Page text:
Category:Podcasts

Winecast 36: Rose winemaker Charles Bieler

Charles Bieler

Charles Bieler, right, and his father Philippe. They’re a long way from the pink Cadillac.

Charles Bieler is one of the best rose maker in the world; more importantly, he is one of the reasons the rose boom exists. For which we are all most grateful.

Charles Bieler was between jobs in the late 1990s when his father suggested Charles help sell the family rose in the U.S. Charles took up the challenge, painted a Cadillac pink, and traveled the country to convince retailers and restaurants to sell dry pink wine. As Charles says, that was at a time when everyone thought rose was sweet, and he truly wondered if dry rose had a future in the U.S.

Which, of course, it did. We talk about the rose boom, the pink Cadillac trip, and the challenges facing rose today — with advice on how to find the best cheap pink.

Click here to download or stream the podcast, which is about 22 minutes long and takes up 8.4 megabytes. This is longer than usual, but Charles is passionate about the subject. The sound quality is very good; Skype’s new recording feature still has some bugs, since it is a Microsoft product.

Winecast 35: Dave Falchek, American Wine Society

dave falchekDave Falchek, the executive director of the American Wine Society, is more optimistic about wine’s future, and especially with younger consumers

Dave Falchek, the executive director of the American Wine Society, gets a different perspective on the future of the wine business, what with being around wine drinkers more often than most. As such, he is more optimistic about wine’s future, and especially with younger consumers.

Dave’s point: There are millions of Americans turning 21, the legal drinking age, and there is no reason to assume they won’t be interested in wine just because the rest of us are so cranky about the subject. Younger consumers are more open to new ideas, so why not wine, he asks? Just don’t assume it’s going to be the same thing their parents and grandparents drink.

In this, Dave knows of what he speaks: The AWS is the largest and oldest organization of wine drinkers in the United States.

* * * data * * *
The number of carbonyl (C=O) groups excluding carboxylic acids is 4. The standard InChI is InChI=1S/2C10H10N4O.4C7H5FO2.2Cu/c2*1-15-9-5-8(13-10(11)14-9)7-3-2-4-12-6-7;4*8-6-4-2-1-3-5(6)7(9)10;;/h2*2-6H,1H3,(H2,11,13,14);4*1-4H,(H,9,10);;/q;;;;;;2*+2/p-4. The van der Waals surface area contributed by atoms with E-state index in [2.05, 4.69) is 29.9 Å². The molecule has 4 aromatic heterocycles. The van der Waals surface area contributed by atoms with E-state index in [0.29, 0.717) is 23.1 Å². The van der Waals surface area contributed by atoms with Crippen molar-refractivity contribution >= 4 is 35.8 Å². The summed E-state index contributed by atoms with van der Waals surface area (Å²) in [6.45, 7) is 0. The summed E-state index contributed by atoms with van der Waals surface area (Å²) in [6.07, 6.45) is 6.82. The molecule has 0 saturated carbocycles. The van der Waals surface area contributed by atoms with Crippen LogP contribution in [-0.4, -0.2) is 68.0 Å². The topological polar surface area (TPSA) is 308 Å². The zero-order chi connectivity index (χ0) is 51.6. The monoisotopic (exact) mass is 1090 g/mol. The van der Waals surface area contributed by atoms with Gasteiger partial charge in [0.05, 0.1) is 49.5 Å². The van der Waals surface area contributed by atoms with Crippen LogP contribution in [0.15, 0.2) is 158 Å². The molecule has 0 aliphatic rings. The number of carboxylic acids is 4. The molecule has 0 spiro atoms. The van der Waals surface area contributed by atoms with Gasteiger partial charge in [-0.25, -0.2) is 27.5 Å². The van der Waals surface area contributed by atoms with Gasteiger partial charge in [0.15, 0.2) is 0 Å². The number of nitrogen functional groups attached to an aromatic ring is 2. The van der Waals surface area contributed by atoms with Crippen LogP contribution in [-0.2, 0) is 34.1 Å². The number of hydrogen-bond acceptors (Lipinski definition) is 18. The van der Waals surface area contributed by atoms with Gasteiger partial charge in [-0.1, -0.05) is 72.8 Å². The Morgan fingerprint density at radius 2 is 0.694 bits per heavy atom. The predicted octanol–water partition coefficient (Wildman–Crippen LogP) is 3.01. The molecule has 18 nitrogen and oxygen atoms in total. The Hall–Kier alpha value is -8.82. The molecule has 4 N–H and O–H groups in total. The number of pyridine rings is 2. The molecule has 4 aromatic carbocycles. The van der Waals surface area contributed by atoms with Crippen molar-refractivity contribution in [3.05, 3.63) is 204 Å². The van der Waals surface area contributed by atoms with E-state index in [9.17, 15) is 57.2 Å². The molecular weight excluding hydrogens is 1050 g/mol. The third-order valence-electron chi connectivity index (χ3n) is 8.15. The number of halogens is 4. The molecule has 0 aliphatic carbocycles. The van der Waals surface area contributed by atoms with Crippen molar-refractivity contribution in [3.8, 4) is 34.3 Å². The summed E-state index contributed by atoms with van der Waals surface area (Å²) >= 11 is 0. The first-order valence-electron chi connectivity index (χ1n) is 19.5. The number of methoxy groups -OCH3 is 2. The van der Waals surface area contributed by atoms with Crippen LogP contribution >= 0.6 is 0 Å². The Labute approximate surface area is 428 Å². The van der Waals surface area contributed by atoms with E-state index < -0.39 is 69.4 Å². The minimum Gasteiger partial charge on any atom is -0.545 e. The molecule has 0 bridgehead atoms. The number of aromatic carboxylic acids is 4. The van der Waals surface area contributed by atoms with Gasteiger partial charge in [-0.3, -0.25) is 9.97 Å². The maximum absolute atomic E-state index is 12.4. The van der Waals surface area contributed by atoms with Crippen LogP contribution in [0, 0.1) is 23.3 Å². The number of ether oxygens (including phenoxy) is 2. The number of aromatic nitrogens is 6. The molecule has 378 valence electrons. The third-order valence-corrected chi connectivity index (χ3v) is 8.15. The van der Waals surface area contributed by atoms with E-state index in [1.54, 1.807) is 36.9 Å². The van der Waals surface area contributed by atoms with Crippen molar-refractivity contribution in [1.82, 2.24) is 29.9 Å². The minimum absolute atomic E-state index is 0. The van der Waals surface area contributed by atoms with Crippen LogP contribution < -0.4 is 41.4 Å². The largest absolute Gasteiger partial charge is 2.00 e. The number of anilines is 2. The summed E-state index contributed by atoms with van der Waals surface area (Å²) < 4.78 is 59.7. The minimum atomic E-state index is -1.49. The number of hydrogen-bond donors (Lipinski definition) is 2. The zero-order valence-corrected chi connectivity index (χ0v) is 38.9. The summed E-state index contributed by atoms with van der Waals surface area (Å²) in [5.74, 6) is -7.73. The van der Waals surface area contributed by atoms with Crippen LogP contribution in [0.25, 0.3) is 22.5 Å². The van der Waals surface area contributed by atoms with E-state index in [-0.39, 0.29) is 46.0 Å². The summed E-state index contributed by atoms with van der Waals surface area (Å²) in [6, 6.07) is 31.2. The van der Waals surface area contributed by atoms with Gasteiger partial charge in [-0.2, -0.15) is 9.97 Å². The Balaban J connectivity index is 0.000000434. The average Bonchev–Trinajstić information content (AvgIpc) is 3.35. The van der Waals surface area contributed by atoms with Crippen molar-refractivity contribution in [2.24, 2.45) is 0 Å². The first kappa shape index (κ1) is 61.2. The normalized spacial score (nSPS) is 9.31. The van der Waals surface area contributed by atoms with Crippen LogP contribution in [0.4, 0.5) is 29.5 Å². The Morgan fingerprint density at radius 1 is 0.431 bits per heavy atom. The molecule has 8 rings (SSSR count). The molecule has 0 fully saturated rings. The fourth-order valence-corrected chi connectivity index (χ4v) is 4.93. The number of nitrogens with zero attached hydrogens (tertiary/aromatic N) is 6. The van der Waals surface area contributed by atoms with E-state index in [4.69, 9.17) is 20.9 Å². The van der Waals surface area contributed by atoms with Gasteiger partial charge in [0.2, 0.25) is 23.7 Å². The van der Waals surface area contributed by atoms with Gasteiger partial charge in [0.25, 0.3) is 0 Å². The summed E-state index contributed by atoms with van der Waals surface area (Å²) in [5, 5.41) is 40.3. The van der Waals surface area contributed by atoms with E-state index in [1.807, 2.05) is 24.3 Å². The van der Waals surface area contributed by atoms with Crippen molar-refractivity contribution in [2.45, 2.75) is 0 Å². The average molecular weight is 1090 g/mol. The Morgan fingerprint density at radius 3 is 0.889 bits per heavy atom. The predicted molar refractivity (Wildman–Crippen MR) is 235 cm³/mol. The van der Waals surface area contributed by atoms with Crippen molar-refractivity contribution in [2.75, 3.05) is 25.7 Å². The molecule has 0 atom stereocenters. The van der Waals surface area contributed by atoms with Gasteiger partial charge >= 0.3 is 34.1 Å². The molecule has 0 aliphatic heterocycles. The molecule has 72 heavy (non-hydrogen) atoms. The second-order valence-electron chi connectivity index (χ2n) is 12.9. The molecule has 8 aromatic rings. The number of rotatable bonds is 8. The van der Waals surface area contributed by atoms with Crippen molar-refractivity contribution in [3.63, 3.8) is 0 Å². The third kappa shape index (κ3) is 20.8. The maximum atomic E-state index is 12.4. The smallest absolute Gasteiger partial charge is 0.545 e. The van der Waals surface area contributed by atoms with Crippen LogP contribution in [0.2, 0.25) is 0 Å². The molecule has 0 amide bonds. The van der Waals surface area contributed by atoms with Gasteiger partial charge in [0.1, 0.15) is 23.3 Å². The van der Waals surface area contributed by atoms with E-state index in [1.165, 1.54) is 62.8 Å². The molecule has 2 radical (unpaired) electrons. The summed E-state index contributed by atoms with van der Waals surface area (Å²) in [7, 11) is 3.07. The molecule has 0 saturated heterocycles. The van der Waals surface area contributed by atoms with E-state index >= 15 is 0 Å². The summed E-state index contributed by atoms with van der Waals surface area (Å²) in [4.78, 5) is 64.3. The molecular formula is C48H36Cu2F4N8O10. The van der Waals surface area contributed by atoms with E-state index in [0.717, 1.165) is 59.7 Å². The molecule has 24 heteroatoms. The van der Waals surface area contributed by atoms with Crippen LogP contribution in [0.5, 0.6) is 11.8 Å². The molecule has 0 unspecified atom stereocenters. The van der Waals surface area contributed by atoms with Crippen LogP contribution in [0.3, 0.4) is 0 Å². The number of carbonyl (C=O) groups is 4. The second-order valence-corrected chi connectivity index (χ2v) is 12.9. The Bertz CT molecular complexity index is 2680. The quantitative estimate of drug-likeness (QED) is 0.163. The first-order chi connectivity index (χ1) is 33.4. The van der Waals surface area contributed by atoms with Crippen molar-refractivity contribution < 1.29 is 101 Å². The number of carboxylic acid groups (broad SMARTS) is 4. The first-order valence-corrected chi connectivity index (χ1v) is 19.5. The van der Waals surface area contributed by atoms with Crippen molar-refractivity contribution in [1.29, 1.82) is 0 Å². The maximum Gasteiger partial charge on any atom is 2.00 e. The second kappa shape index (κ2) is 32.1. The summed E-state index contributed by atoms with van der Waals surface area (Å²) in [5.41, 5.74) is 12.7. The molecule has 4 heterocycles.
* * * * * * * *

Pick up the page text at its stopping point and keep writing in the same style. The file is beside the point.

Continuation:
Click here to download or stream the podcast, which is about 11 1/2 minutes long and takes up 4.2 megabytes. The sound quality is very good; Skype’s new recording feature is still a Microsoft project with all that means.

Winecast 34: Dave McIntyre, Washington Post

Dave McIntyre

Dave McIntyre

Dave McIntyre of the Washington Post says those of us who care about affordable, quality wine should be worried about the direction of the wine business. But he says we can fight back.

Dave McIntyre, the wine columnist for the Washington Post, has spent the past decade fighting for affordable, quality wine — no scores or winespeak, but intelligence and passion. He’s one of the best wine writers in the country, and I’d say that even if we weren’t friends who suffered through interminable wine trip bus rides and even longer Drink Local Wine conference calls.

Dave and I talked about the challenges of the wine business in the second decade of the 21st century and what those of us who care about quality and value can do to overcome those hurdles. Something is very wrong, Dave says, when the average bottle of Napa Valley cabernet sauvignon costs $67. But there is hope, as our experiences with drink local demonstrate. Consumers will buy interesting wines that don’t taste exactly like each other, which is the promise of the regional wine movement.

Click here to download or stream the podcast, which is almost 20 minutes long and takes up 7.2 megabytes (and that’s Dave’s dog, Ringo, chiming in at the end). The sound quality is very good to excellent; we used Skype’s new recording feature, which works surprisingly well for a Microsoft project.

Winecast 33: Andrew Stover, Siema Wines

andrew stoverAndrew Stover has been fighting the good fight for Drink Local from inside the wine business, “importing” regional wine to the Washington, D.C., area

Andrew Stover has been one of the good guys for regional wine for a decade, “importing” local wine to the Washington, D.C., area. This is especially impressive since Andrew is a distributor, a part of the wine business that has not always been kind to drink local. He brings wine in from more than a dozen states and distributes it to some of the most prestigious restaurants and retailers in the D.C. area. Jose Andres, anyone?